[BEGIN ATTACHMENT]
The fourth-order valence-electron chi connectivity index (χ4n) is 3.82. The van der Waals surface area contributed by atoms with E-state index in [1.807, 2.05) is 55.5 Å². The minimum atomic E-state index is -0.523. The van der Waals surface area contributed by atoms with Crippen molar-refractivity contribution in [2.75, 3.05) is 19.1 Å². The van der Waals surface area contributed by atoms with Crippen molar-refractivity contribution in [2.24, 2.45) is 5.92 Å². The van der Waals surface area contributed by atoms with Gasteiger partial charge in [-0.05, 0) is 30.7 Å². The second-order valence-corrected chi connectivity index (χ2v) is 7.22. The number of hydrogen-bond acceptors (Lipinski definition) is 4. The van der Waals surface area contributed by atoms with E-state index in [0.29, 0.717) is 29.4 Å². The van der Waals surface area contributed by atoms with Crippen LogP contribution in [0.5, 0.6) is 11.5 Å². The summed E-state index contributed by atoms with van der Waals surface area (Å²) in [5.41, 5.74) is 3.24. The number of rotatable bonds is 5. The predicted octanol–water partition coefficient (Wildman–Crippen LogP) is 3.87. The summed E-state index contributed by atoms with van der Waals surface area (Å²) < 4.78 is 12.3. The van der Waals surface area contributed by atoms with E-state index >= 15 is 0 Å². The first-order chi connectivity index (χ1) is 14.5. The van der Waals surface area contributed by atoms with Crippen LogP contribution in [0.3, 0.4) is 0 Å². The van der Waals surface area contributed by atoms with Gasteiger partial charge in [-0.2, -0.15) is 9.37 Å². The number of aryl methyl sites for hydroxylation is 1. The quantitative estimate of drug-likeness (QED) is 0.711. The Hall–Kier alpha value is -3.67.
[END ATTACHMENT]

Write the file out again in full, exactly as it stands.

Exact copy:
The fourth-order valence-electron chi connectivity index (χ4n) is 3.82. The van der Waals surface area contributed by atoms with E-state index in [1.807, 2.05) is 55.5 Å². The minimum atomic E-state index is -0.523. The van der Waals surface area contributed by atoms with Crippen molar-refractivity contribution in [2.75, 3.05) is 19.1 Å². The van der Waals surface area contributed by atoms with Crippen molar-refractivity contribution in [2.24, 2.45) is 5.92 Å². The van der Waals surface area contributed by atoms with Gasteiger partial charge in [-0.05, 0) is 30.7 Å². The second-order valence-corrected chi connectivity index (χ2v) is 7.22. The number of hydrogen-bond acceptors (Lipinski definition) is 4. The van der Waals surface area contributed by atoms with E-state index in [0.29, 0.717) is 29.4 Å². The van der Waals surface area contributed by atoms with Crippen LogP contribution in [0.5, 0.6) is 11.5 Å². The summed E-state index contributed by atoms with van der Waals surface area (Å²) in [5.41, 5.74) is 3.24. The number of rotatable bonds is 5. The predicted octanol–water partition coefficient (Wildman–Crippen LogP) is 3.87. The summed E-state index contributed by atoms with van der Waals surface area (Å²) < 4.78 is 12.3. The van der Waals surface area contributed by atoms with E-state index >= 15 is 0 Å². The first-order chi connectivity index (χ1) is 14.5. The van der Waals surface area contributed by atoms with Crippen LogP contribution in [0.3, 0.4) is 0 Å². The van der Waals surface area contributed by atoms with Gasteiger partial charge in [-0.2, -0.15) is 9.37 Å². The number of aryl methyl sites for hydroxylation is 1. The quantitative estimate of drug-likeness (QED) is 0.711. The Hall–Kier alpha value is -3.67.